Many musicians have had a passing interest in wrestling, but none have maintained a steady love for it more so than the rockabilly icon, Johnny Legend. He has been involved with wrestling in one way or another since the early 1960s, meeting Gorgeous George while still in Junior High. SLAM! Wrestling was granted a rare interview with the Rockabilly Rasputin on the occasion of his newly remastered DVD release of the Gorgeous George film, Alias the Champ, released in 1949.

No one better describes the presence of Legend than Hollywood screenwriter and lucha libre historian Dan Madigan in his book, Mondo Lucha A Go-Go: “You have to know Johnny to really get a feel for the guy; words and descriptions can’t quite cut it. With his trademark flowing white beard and an unquenchable thirst for the bizarre in life, Johnny has seen and done it all in the underbelly of Hollywood.”

In fact, Legend was born with an appearance that shocked doctors and nurses as soon as he came out of the womb in 1948: he was born with white hair. Minutes after his birth, nurses dubbed him Gorgeous George, and his parents took that as a great compliment.

Since then, Legend truly became a legend among rockabilly musicians, and has followers all over the world thanks to his contributions to the genre. In short, Rockabilly is a mixture of 1950s rock n’ roll and “hillbilly music,” (as it was called in the 1950s, but known by the far more tamer name of “country” now). Elvis Presley, Carl Perkins, and Bill Flagg all were Rockabilly at one point or another in their careers. It could be argued that the tough edge of rock and, more importantly, its showmanship came from its Rockabilly side. Effeminate emo wimps its performers are not. Nor should Legend be confused with the gospel singer who appropriated his name in 2004 — comparing the two would be like comparing Goldberg with Gillberg.

Legend credits much of his showmanship in Rockabilly to his admiration of professional wrestlers, specifically Gorgeous George and Classy Freddie Blassie. In the early 1960s, he finally had the opportunity to meet George.

“We found out he had a bar over on Sepulveda Blvd., which was only a few miles from where we lived. We were in Junior High at this point,” he reveals. “And we went over to Gorgeous George’s Ringside in Mission Hill. It didn’t even dawn on us that we shouldn’t go into a bar [at our age]. We didn’t drink anything. We talked to him for an hour or two and took a lot of photos with him, which we still have.”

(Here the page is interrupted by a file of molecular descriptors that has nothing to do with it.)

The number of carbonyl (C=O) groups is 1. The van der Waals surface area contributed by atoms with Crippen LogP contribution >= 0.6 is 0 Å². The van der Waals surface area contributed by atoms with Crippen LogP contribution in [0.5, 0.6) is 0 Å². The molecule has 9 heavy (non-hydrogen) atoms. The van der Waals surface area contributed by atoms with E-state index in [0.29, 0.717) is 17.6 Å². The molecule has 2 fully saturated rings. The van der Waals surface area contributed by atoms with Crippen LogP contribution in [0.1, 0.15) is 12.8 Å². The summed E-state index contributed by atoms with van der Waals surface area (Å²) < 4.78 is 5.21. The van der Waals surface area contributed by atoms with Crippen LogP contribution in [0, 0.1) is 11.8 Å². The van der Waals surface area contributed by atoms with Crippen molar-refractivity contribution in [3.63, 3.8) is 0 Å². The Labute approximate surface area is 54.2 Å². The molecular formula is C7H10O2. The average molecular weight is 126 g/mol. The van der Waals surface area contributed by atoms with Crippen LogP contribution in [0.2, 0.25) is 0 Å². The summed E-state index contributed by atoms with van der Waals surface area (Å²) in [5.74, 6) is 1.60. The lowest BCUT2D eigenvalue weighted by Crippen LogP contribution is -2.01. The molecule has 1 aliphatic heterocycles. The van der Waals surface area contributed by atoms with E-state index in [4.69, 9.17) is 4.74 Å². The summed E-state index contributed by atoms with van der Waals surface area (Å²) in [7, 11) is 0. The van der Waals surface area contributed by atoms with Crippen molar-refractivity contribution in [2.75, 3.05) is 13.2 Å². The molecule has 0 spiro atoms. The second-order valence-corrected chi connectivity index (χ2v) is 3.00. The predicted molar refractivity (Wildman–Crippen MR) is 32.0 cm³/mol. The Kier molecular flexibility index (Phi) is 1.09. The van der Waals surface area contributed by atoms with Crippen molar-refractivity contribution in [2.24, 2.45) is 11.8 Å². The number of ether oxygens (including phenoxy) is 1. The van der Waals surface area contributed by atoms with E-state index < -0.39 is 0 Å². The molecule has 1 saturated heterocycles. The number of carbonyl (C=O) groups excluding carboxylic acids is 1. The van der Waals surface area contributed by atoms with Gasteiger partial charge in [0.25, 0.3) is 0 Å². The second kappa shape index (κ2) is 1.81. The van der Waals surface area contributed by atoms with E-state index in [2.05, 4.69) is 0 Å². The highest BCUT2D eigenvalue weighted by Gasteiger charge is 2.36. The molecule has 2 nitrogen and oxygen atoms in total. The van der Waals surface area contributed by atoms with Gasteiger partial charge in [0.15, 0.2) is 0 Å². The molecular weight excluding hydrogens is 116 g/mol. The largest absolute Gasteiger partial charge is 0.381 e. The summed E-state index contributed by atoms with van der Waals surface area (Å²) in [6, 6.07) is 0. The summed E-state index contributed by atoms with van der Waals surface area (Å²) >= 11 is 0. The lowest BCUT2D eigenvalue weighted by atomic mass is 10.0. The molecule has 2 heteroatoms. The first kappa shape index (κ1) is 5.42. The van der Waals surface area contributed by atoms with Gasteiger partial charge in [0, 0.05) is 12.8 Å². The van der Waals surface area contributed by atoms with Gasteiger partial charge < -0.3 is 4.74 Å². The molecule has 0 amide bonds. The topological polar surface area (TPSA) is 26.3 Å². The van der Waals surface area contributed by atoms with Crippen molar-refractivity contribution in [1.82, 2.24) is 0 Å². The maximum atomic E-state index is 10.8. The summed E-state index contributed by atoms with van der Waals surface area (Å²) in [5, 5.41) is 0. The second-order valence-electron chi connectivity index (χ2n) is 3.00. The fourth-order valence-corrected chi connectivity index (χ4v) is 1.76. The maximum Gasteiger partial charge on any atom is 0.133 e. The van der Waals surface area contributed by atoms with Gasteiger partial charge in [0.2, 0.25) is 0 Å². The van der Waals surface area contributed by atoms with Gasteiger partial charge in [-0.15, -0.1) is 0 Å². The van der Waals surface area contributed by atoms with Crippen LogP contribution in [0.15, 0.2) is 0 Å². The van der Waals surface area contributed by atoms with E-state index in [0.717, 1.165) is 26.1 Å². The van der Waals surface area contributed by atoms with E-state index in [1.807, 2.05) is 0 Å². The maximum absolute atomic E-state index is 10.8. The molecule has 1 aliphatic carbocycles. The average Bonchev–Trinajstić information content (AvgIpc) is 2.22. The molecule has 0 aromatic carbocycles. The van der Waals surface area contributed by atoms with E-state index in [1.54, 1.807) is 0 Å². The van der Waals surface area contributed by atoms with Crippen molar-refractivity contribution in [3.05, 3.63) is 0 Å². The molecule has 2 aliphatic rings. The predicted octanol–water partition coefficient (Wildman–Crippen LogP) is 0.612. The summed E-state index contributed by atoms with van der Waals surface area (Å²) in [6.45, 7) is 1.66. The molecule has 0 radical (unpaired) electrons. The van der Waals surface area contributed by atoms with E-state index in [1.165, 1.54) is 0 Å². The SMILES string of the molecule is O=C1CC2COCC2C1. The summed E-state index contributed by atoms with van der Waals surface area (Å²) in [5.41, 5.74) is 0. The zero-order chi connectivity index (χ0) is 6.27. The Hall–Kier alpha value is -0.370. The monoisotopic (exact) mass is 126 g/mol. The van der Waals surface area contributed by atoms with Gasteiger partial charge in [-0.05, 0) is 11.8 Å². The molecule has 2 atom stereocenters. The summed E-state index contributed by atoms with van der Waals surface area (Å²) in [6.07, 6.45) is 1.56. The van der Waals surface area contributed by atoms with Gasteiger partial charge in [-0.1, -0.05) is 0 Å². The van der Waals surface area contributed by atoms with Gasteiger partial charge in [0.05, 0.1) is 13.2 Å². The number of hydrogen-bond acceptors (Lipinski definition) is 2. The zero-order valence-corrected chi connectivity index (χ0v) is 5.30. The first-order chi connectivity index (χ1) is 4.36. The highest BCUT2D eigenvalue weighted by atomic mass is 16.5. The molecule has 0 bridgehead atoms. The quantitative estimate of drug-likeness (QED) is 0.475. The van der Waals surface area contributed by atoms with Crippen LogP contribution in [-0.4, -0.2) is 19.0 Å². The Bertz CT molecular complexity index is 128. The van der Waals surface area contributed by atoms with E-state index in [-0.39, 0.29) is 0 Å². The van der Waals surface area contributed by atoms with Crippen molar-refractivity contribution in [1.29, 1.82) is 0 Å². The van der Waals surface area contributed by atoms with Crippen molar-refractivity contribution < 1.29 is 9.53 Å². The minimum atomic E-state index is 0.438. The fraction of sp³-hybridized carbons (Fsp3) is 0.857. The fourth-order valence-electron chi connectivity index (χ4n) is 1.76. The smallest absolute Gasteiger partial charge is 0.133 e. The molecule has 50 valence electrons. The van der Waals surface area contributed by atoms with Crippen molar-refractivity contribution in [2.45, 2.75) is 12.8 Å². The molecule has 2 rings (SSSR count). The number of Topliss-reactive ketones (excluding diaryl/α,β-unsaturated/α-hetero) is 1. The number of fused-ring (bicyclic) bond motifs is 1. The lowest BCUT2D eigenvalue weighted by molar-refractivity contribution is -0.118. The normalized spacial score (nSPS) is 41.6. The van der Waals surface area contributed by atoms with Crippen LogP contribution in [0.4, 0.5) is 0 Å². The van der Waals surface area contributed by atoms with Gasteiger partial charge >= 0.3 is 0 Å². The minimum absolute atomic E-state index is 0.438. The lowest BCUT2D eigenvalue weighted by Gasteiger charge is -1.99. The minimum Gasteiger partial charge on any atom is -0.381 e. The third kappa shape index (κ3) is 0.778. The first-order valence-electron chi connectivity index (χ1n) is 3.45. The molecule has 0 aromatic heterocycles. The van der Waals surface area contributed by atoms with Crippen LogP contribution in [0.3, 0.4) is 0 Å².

The impact of meeting George changed Legend’s life. Not only had he met the wrestler he had admired from afar, but he felt a connection with him.


But by then, George’s career was coming to a close, and Legend remembers that despite his energy, George was a sad and depressed man by that time, forgotten by the world that had once idolized him. “After we left the bar, we noticed that not one person came into the bar. There were no regular barflys. Nothing. And that wasn’t a good sign,” Legend reflects.

When they entered the bar and left the bar, George was in the same position: “George was just sitting there on a stool.” Acting as his own barfly, he sat with his beers, tipping himself with memories of the past to avoid thinking of the emptiness of his present existence.

Legend and his friends did not want that to be their last memory of him, so they convinced their parents to invite George over for dinner. Their parents thought this was some kind of joke, since George was a celebrity, as if some Grade 8 kid today said to his parents that The Rock was coming for dinner.

But Gorgeous George did indeed show up for dinner at Legend’s friend’s house. “My friend’s mother made a 15-20-pound ham, and he took half the ham. I had never seen anyone eat so much in my life,” Legend laughs. “He also had quite a bit to drink, and then he just flopped over on the couch and passed out.”

His friend’s horrified mother did not know what to make of this larger than life character drunk on her couch, but Legend and his friends assured her that everything was under control — a foreshadowing of Legend’s future when he had to control drunk and inebriated wrestlers under his care.